Sandro Botticelli (Italian, 1444-1510) and Domenico Ghirlandaio (Italian, 1449-1494), The Coronation of the Virgin with Saints. Tempera with oil on canvas. Gift of John and Johanna Bass. 1963.001
MIAMI BEACH, FL.- Framing the Altarpiece celebrates the re-installation of one of the Bass’s masterpieces, The Coronation of the Virgin, attributed to Sandro Botticelli and Domenico Ghirlandaio, and re-introduces several significant Renaissance altarpieces from Italy, Spain, Germany, and the Netherlands. Altarpieces that once functioned as religious objects within churches were also works of art, recognized as such today in the secular space of the museum or private collection, an ambiguity mediated, then and now, by their frames. This exhibition explores the relation of the frame to the altarpiece, sculpture to painting, abstract decorative to naturalistic elements, the material to the immaterial, thereby revealing how the modern painting, hanging on the wall as the creation of an exceptional individual, derives from a crucial transition in Medieval and Renaissance art.
Other works included in the exhibition are Madonna and Child Enthroned with Music-Making Angels and Saints by Giovanni Mazone (Barbagelata), c. 1433 – 1512; Four Wings of a Passion Altar, Master of the Revaler St. Elizabeth Legend, Active c. 1480-1500; and The Crucifixion Triptych by Cornelis Cornelisz van Haarlem, 1562-1638. The single greatest example, The Ghent Altarpiece of 1432, has famously posed a riddle for art history. Framing the Altarpiece argues that this exceptional work embodies a unique transition from Gothic cathedral sculpture to illusionist painting, reflected in all of the altarpieces in the Bass collection.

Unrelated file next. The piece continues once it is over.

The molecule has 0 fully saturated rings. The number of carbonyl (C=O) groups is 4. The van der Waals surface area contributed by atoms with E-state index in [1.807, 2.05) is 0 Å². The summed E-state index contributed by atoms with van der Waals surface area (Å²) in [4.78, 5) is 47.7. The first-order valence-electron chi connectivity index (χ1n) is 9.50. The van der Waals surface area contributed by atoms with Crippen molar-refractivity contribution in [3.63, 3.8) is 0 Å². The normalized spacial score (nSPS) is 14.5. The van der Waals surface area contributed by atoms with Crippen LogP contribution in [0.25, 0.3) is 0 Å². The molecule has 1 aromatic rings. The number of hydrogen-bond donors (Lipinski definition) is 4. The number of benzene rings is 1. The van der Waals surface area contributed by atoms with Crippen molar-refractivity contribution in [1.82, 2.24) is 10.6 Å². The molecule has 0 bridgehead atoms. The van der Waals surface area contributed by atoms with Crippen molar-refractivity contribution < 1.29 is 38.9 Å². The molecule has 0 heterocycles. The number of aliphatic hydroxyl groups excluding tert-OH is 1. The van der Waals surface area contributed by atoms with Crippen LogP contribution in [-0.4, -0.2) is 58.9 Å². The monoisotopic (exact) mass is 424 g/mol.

The Bass Museum’s new Adjunct Curator Benjamin Binstock, a specialist in Renaissance and Baroque Art, earned his PhD. in art history at Columbia University in 1997, after study in Aix-en-Provence, Amsterdam, Berlin and Berkeley. He has published widely on Rembrandt, Vermeer, Carel Fabritius, and the history and theory of art history and aesthetics. His recent book Vermeer’s Family Secrets. Genius, Discovery, and the Unknown Apprentice (Routledge: 2009) offers a radical revision of current scholarship, including his controversial claim that Vermeer’s eldest daughter Maria painted several of the works now attributed to her father. Binstock has taught at Columbia, New York University, the CUNY Graduate Center, and now at the Cooper Union in downtown Manhattan. He was a visiting member of the Institute for Advanced Studies, Princeton and the American Academy of Berlin, and created and directed Derrida Month at New York University in 2000, in which Jacques Derrida participated shortly before his death.
Framing the Altarpiece: The Birth of the Modern Painting out of the Spirit of the Gothic Cathedral is on view to the public in the Gertrude Silverstone Muss Gallery from Sept. 11 – Nov. 8, 2009
Cornelis Cornelisz van Haarlem, (Dutch, 1562 – 1638), The Crucifixion Triptych, c. 1600. Oil on panel, 1963.016, Gift of John and Johanna Bass